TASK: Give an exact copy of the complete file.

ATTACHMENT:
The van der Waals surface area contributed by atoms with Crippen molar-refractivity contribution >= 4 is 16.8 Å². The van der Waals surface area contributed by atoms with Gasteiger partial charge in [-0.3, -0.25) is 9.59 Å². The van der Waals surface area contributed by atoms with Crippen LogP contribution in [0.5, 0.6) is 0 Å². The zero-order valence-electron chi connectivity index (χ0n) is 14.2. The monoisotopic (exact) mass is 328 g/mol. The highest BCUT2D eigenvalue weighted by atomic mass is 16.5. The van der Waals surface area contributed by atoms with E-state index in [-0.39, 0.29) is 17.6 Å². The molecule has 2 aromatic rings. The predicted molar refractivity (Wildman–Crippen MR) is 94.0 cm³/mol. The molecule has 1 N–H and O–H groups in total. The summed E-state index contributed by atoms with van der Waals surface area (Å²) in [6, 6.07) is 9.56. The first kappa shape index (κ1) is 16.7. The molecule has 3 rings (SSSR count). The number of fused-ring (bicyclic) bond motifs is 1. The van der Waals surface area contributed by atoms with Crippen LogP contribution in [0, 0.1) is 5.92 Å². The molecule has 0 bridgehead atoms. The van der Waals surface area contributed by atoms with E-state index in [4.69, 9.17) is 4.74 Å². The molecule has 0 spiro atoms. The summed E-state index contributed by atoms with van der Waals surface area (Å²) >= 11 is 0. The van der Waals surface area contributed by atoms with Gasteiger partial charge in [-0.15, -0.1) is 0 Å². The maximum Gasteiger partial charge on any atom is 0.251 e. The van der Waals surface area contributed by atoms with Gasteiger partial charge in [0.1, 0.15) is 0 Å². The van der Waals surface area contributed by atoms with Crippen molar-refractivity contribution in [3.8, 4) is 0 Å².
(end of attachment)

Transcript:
The van der Waals surface area contributed by atoms with Crippen molar-refractivity contribution >= 4 is 16.8 Å². The van der Waals surface area contributed by atoms with Gasteiger partial charge in [-0.3, -0.25) is 9.59 Å². The van der Waals surface area contributed by atoms with Crippen LogP contribution in [0.5, 0.6) is 0 Å². The zero-order valence-electron chi connectivity index (χ0n) is 14.2. The monoisotopic (exact) mass is 328 g/mol. The highest BCUT2D eigenvalue weighted by atomic mass is 16.5. The van der Waals surface area contributed by atoms with E-state index in [-0.39, 0.29) is 17.6 Å². The molecule has 2 aromatic rings. The predicted molar refractivity (Wildman–Crippen MR) is 94.0 cm³/mol. The molecule has 1 N–H and O–H groups in total. The summed E-state index contributed by atoms with van der Waals surface area (Å²) in [6, 6.07) is 9.56. The first kappa shape index (κ1) is 16.7. The molecule has 3 rings (SSSR count). The number of fused-ring (bicyclic) bond motifs is 1. The van der Waals surface area contributed by atoms with Crippen LogP contribution in [0, 0.1) is 5.92 Å². The molecule has 0 bridgehead atoms. The van der Waals surface area contributed by atoms with E-state index in [4.69, 9.17) is 4.74 Å². The molecule has 0 spiro atoms. The summed E-state index contributed by atoms with van der Waals surface area (Å²) >= 11 is 0. The van der Waals surface area contributed by atoms with Gasteiger partial charge in [-0.15, -0.1) is 0 Å². The maximum Gasteiger partial charge on any atom is 0.251 e. The van der Waals surface area contributed by atoms with Gasteiger partial charge in [0.1, 0.15) is 0 Å². The van der Waals surface area contributed by atoms with Crippen molar-refractivity contribution in [3.8, 4) is 0 Å².